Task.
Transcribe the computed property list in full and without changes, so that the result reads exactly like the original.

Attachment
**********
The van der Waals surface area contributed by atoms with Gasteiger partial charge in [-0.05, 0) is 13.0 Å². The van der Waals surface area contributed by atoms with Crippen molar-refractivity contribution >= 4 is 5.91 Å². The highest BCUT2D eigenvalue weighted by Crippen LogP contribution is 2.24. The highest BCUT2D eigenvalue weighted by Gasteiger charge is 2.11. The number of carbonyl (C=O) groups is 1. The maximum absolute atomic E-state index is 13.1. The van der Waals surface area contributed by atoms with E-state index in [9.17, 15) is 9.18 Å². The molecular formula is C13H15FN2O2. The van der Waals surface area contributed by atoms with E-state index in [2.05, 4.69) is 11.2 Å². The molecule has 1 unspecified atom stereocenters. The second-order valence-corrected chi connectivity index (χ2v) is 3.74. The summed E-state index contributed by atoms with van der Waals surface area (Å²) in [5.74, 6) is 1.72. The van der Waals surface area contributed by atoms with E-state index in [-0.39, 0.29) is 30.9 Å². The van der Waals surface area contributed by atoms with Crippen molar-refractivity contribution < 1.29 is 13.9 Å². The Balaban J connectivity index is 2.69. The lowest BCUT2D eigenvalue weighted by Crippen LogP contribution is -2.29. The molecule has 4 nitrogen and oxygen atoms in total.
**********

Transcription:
The van der Waals surface area contributed by atoms with Gasteiger partial charge in [-0.05, 0) is 13.0 Å². The van der Waals surface area contributed by atoms with Crippen molar-refractivity contribution >= 4 is 5.91 Å². The highest BCUT2D eigenvalue weighted by Crippen LogP contribution is 2.24. The highest BCUT2D eigenvalue weighted by Gasteiger charge is 2.11. The number of carbonyl (C=O) groups is 1. The maximum absolute atomic E-state index is 13.1. The van der Waals surface area contributed by atoms with E-state index in [9.17, 15) is 9.18 Å². The molecular formula is C13H15FN2O2. The van der Waals surface area contributed by atoms with E-state index in [2.05, 4.69) is 11.2 Å². The molecule has 1 unspecified atom stereocenters. The second-order valence-corrected chi connectivity index (χ2v) is 3.74. The summed E-state index contributed by atoms with van der Waals surface area (Å²) in [5.74, 6) is 1.72. The van der Waals surface area contributed by atoms with E-state index in [-0.39, 0.29) is 30.9 Å². The van der Waals surface area contributed by atoms with Crippen molar-refractivity contribution < 1.29 is 13.9 Å². The Balaban J connectivity index is 2.69. The lowest BCUT2D eigenvalue weighted by Crippen LogP contribution is -2.29. The molecule has 4 nitrogen and oxygen atoms in total.